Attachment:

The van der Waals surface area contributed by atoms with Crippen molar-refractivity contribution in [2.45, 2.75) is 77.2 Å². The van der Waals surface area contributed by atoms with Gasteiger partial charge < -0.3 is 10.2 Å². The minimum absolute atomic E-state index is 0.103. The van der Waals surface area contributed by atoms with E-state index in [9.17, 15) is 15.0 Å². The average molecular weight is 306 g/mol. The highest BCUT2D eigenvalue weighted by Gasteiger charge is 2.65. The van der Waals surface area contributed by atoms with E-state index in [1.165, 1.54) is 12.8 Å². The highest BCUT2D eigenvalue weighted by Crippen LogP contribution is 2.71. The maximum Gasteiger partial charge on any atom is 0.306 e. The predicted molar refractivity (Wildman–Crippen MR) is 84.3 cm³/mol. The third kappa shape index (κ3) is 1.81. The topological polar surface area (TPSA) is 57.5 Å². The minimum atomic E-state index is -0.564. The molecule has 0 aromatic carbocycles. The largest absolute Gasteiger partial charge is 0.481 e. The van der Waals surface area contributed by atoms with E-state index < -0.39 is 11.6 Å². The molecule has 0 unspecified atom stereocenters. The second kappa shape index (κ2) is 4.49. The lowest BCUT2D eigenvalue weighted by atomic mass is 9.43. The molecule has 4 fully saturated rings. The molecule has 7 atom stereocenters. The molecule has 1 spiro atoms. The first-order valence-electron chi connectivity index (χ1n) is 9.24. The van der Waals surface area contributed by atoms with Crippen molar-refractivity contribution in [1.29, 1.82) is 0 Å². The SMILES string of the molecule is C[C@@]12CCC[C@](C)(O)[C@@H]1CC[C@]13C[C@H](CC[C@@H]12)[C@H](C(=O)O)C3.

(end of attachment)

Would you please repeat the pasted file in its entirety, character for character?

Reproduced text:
The van der Waals surface area contributed by atoms with Crippen molar-refractivity contribution in [2.45, 2.75) is 77.2 Å². The van der Waals surface area contributed by atoms with Gasteiger partial charge < -0.3 is 10.2 Å². The minimum absolute atomic E-state index is 0.103. The van der Waals surface area contributed by atoms with E-state index in [9.17, 15) is 15.0 Å². The average molecular weight is 306 g/mol. The highest BCUT2D eigenvalue weighted by Gasteiger charge is 2.65. The van der Waals surface area contributed by atoms with E-state index in [1.165, 1.54) is 12.8 Å². The highest BCUT2D eigenvalue weighted by Crippen LogP contribution is 2.71. The maximum Gasteiger partial charge on any atom is 0.306 e. The predicted molar refractivity (Wildman–Crippen MR) is 84.3 cm³/mol. The third kappa shape index (κ3) is 1.81. The topological polar surface area (TPSA) is 57.5 Å². The minimum atomic E-state index is -0.564. The molecule has 0 aromatic carbocycles. The largest absolute Gasteiger partial charge is 0.481 e. The van der Waals surface area contributed by atoms with E-state index < -0.39 is 11.6 Å². The molecule has 0 unspecified atom stereocenters. The second kappa shape index (κ2) is 4.49. The lowest BCUT2D eigenvalue weighted by atomic mass is 9.43. The molecule has 4 fully saturated rings. The molecule has 7 atom stereocenters. The molecule has 1 spiro atoms. The first-order valence-electron chi connectivity index (χ1n) is 9.24. The van der Waals surface area contributed by atoms with Crippen molar-refractivity contribution in [1.29, 1.82) is 0 Å². The SMILES string of the molecule is C[C@@]12CCC[C@](C)(O)[C@@H]1CC[C@]13C[C@H](CC[C@@H]12)[C@H](C(=O)O)C3.